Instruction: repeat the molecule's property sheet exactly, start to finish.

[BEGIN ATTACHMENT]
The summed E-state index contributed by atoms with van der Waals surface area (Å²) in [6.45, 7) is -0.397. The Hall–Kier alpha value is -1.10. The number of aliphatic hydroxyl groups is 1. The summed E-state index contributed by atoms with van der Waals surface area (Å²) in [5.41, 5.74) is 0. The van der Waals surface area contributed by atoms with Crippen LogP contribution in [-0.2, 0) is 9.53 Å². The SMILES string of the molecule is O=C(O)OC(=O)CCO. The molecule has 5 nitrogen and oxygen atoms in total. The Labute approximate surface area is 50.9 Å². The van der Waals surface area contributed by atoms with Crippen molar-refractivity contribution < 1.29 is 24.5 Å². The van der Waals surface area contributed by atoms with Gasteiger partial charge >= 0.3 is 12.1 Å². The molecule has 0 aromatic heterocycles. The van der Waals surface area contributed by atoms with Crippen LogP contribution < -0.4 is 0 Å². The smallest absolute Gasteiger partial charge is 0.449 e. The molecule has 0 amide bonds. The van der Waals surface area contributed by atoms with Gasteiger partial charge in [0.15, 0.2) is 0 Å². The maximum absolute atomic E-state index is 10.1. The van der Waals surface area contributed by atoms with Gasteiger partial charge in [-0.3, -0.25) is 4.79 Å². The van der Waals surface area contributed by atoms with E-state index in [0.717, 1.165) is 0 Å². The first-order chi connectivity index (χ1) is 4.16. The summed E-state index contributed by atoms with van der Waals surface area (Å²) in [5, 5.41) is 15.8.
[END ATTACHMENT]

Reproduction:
The summed E-state index contributed by atoms with van der Waals surface area (Å²) in [6.45, 7) is -0.397. The Hall–Kier alpha value is -1.10. The number of aliphatic hydroxyl groups is 1. The summed E-state index contributed by atoms with van der Waals surface area (Å²) in [5.41, 5.74) is 0. The van der Waals surface area contributed by atoms with Crippen LogP contribution in [-0.2, 0) is 9.53 Å². The SMILES string of the molecule is O=C(O)OC(=O)CCO. The molecule has 5 nitrogen and oxygen atoms in total. The Labute approximate surface area is 50.9 Å². The van der Waals surface area contributed by atoms with Crippen molar-refractivity contribution < 1.29 is 24.5 Å². The van der Waals surface area contributed by atoms with Gasteiger partial charge >= 0.3 is 12.1 Å². The molecule has 0 aromatic heterocycles. The van der Waals surface area contributed by atoms with Crippen LogP contribution < -0.4 is 0 Å². The smallest absolute Gasteiger partial charge is 0.449 e. The molecule has 0 amide bonds. The van der Waals surface area contributed by atoms with Gasteiger partial charge in [0.15, 0.2) is 0 Å². The maximum absolute atomic E-state index is 10.1. The van der Waals surface area contributed by atoms with Gasteiger partial charge in [-0.3, -0.25) is 4.79 Å². The van der Waals surface area contributed by atoms with E-state index in [0.717, 1.165) is 0 Å². The first-order chi connectivity index (χ1) is 4.16. The summed E-state index contributed by atoms with van der Waals surface area (Å²) in [5, 5.41) is 15.8.